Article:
After six or seven such queries, he asked, “Do you like pancakes?” I started to laugh as I replied, “I LOVE pancakes, especially blueberry pancakes.”
He recorded my answer, then went right back to questions about books, and concluded the interview. I’m sure the pancake question will be the most interesting part of his report. It’s a good reminder to the writers out there: to keep things interesting, surprise the reader now and then.
I had a lively discussion last night with my friends, Larry and Myra Karp. Larry writes mysteries and was trying to solve a plot problem with his latest manuscript, which Myra and I had read. Our talk involved several of the characters: who knew the doctor’s secret? How did she find out? Would someone withhold evidence from the police to protect her boss? Anyone eavesdropping would have thought we were gossiping about the neighbors.
We had a fine old time. After they left, with the plot problem solved, I realized we had spent over an hour discussing people who do not exist.
Here’s my valentine collection. Some were hand made by my kids and grandkids. Two were made by my husband’s mother when she was 16! All have special meaning to me, and I love displaying them each year.
Usually Lucy, my dog, is bored while I read and answer all of my mail. Today, however, she is barking with joy because a young reader sent her two dog biscuits along with his letter. Thank you to Drew Velasco of South Adams Elementary School in Berne, Indiana, for making my dog very happy!
Yesterday I heard Itzhak Perlman play with the Seattle Symphony. It was a thrill beyond measure. Besides being the finest violinist of our time, he is a role model for all of us polio survivors who struggle with the physical disabilities that this disease causes. For that matter, he is a shining example for anyone with a handicap of any kind.
Many times, I’ve heard the expression that a performer electrified the audience. Yesterday, Mr. Perlman truly accomplished that. He also provided me with inspiration not to let physical problems prevent me from utilizing my talents to the best of my ability.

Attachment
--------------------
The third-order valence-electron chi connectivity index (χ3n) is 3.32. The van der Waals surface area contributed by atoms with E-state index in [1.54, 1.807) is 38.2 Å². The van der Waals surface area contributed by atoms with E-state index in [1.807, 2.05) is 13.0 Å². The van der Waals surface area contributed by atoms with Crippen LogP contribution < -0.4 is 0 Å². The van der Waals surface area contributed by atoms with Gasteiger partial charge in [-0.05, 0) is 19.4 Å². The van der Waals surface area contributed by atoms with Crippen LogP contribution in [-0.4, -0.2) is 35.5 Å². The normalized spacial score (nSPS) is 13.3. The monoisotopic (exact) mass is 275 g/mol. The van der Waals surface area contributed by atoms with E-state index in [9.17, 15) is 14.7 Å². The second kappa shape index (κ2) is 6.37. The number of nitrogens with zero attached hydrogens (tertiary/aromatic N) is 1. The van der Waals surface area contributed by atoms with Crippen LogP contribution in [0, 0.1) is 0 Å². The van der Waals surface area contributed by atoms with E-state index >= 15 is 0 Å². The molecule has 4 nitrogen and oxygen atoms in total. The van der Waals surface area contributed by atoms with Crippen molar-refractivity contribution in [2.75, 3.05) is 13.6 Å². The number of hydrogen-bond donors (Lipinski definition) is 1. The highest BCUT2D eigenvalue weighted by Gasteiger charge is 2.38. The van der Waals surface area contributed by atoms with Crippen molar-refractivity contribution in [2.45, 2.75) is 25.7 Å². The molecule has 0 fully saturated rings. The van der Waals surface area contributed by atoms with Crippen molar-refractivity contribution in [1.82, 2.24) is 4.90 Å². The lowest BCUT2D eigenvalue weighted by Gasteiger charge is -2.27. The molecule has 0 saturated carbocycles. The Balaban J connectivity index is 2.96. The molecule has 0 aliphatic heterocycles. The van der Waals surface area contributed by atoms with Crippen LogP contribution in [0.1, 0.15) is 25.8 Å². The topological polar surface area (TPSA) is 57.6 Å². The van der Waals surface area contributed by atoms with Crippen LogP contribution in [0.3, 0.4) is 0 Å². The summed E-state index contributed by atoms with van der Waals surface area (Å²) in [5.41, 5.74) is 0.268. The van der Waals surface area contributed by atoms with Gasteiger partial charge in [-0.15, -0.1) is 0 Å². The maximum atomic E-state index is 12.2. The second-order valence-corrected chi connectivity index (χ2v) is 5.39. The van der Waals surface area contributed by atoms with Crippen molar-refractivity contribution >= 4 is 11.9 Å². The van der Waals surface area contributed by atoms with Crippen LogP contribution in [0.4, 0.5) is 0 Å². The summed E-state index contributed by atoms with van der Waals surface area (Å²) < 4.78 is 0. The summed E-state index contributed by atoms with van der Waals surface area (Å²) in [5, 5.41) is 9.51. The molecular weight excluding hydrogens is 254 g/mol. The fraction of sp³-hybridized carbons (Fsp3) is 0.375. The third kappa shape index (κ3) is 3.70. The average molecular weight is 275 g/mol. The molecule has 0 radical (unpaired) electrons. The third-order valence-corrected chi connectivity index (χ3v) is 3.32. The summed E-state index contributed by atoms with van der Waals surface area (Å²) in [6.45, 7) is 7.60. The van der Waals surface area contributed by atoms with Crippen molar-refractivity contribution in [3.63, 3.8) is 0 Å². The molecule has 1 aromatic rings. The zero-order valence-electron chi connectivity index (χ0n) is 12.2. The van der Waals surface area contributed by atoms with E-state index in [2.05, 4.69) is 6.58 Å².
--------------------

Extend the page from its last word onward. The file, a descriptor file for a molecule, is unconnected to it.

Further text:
Bravo, Mr. Perlman! And thank you.
Here is what I am wondering today:
1. Why does Molly, my cat, go under my bed to throw up?
2. How did the two actors in Sleuth, which I saw yesterday at the Village Theatre, EVER memorize all those lines?
3. When forwarding my mail to me, why does Simon & Schuster send it to my address, “in care of Larry Strickland?” Who? I Googled the name and found, among others, a Southern artist, a comedian, and a deceased NFL player, non of whom reside with me.
4. Why is it that if I answer eight letters, when I mail them I find nine more in my box?
5. There have been two long editorials in the York PA newspaper regarding the challenge to Stolen Children. The most recent one refers to me as “an old woman.” I wonder if I should point out that, while that may be true now, I was only 72 when I wrote the book.
I was contacted by a newspaper reporter in Pennsylvania who told me Stolen Children was being challenged by a parent who thought it was too violent for elementary age students. I did an email interview with the reporter, and answered a few follow-up questions the next day.
One question was, “Has this book ever been challenged before?” I couldn’t remember for sure, so I looked in my files and learned that it had been challenged once before – in the same school! Last March, the school librarian defended Stolen Children at the School Board meeting when a parent filed a challenge. The Board voted to keep the book in the school library.
The reporter was as astonished as I am that this is happening again in the same school. I don’t know if it’s the same parent, but if it isn’t, it’s almost certainly her friend or relative.
I don’t get many complaints about my books and they are rarely formally challenged, so it upsets me when it happens. This time it will be interesting to see what transpires. I wonder how often a book is challenged more than once in the same school.